A rare opportunity to experience colonial living in this spacious stone cottage, many decades ago a staging post on what was then a long and tortuous journey between Hobart and Launceston. There is a woodstore in the cellar, so you can stoke up a roaring fire in the stove while you prepare a cosy family dinner enhanced by the complimentary port, sherry and plunger coffee.
This is just one of many National Trust buildings in Oatlands, which is the perfect centre from which to explore the historic midlands: beautiful Ross and its famous bridge, the lakes for a days fishing, Bothwell for a days golf, the winding country roads through Tunnack and Buckland to the Wielangta Forest and, of course, there's Oatlands itself, packed with charm and history.
And at the end of each day, much less exhausted than the travellers of old, you'll return gladly to the cosy warmth of Amelia Cottage.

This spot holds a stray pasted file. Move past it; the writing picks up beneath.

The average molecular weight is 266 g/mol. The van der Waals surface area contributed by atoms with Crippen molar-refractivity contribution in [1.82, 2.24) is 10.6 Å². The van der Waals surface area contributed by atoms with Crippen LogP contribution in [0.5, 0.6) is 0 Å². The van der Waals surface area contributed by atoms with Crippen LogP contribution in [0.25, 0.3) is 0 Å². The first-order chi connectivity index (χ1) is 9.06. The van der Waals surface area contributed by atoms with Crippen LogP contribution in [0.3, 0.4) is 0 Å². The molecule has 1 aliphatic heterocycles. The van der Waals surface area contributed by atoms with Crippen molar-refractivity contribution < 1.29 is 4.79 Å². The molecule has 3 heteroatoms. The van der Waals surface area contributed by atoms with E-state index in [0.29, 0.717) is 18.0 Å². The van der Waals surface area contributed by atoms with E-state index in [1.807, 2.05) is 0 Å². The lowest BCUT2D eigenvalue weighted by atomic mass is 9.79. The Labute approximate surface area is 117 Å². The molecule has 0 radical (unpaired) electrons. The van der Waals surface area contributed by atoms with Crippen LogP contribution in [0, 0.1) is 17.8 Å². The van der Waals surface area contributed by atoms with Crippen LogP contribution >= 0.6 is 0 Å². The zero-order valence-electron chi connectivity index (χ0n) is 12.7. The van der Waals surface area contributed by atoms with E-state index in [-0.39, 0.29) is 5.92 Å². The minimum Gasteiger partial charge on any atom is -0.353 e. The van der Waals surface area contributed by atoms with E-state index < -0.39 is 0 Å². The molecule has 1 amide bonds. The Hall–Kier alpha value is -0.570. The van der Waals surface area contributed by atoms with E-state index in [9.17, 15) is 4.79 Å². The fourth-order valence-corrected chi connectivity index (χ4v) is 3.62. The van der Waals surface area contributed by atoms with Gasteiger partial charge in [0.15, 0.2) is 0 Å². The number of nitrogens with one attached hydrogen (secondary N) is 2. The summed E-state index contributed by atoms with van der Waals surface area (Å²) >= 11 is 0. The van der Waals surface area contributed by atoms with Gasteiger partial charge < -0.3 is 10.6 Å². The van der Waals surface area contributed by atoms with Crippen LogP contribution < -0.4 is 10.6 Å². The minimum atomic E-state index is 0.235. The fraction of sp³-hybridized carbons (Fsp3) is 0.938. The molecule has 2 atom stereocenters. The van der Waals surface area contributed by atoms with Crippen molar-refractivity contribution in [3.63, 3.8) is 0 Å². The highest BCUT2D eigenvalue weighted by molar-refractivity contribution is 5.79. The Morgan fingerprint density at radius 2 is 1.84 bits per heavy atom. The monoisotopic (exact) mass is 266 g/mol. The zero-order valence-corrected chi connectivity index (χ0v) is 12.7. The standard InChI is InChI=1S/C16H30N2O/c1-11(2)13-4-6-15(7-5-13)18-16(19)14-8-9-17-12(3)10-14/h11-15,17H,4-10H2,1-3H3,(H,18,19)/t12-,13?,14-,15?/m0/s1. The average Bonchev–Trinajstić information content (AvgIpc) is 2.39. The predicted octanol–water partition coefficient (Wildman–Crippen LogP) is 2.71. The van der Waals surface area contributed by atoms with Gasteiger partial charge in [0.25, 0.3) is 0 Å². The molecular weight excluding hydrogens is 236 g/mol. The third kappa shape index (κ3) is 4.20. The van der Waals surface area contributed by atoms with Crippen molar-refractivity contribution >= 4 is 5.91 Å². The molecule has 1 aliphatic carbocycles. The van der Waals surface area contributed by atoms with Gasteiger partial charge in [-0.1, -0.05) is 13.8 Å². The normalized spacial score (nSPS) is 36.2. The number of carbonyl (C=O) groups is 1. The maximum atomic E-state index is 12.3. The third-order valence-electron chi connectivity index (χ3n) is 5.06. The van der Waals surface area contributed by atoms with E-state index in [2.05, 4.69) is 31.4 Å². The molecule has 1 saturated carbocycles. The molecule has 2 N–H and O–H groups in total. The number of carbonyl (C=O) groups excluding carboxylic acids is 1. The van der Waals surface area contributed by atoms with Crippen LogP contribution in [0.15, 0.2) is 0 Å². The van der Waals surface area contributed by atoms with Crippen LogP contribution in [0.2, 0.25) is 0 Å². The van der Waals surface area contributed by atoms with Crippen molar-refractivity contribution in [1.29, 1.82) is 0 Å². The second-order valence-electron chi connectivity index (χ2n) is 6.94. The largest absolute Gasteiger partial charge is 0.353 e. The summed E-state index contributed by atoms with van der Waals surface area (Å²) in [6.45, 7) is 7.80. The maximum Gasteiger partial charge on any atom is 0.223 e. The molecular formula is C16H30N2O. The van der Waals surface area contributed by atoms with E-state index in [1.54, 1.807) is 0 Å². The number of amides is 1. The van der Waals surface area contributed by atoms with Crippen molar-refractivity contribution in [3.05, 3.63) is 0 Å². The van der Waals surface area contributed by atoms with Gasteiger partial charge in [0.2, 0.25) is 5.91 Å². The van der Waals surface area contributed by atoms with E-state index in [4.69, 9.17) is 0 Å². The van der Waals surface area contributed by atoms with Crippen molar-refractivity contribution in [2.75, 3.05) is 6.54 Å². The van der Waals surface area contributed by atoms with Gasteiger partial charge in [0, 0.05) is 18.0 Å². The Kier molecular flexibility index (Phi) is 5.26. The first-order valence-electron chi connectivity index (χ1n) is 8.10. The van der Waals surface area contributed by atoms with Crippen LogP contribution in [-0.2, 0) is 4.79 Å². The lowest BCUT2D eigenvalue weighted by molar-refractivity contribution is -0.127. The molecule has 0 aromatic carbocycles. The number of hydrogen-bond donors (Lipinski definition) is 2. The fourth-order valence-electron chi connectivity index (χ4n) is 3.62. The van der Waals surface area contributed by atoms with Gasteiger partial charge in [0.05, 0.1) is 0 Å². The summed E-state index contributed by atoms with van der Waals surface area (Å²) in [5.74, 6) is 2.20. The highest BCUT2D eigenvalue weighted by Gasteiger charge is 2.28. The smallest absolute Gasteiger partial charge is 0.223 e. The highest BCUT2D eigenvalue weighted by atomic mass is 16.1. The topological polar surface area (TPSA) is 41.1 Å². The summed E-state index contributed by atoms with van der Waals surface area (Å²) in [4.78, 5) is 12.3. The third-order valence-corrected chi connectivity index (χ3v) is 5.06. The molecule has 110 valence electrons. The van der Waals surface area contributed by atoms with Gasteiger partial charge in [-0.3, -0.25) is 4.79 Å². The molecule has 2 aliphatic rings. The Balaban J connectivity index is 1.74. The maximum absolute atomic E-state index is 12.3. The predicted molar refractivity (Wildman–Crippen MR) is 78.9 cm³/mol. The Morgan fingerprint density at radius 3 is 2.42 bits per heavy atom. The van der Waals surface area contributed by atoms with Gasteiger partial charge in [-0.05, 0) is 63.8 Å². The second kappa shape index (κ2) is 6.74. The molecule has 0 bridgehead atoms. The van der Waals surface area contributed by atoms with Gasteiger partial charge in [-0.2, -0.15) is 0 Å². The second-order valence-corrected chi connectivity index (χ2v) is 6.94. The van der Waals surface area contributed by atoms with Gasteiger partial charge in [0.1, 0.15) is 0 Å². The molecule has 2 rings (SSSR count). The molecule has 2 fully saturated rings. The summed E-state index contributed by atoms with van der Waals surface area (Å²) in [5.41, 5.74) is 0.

Although Amelia Cottage appears to be a small colonial cottage, it can accommodate up to nine people as there are five bedrooms in the attics, in addition to a double bedroom on the ground floor.
The cottage is exclusively yours so can be one booking only.
Amelia Cottage is completely self contained, with a double bedroom on the ground floor and five bedrooms in the attics. The tariff covers everything required for your bed and breakfast. (Provisions there on arrival). Many of the original features are still evident in the cottage. The shutters in the parlour still work, the floor in the colonial kitchen is the original flagstones, as is the fuel stove. All linen is provided and each bed has an electric blanket. There are two open wood fireplaces with wood provided. The cottage was built in 1838 and is National Heritage listed and classified by the National Trust. A stay in this cottage is not just accommodation but a trip down memory lane or likened to a museum experience!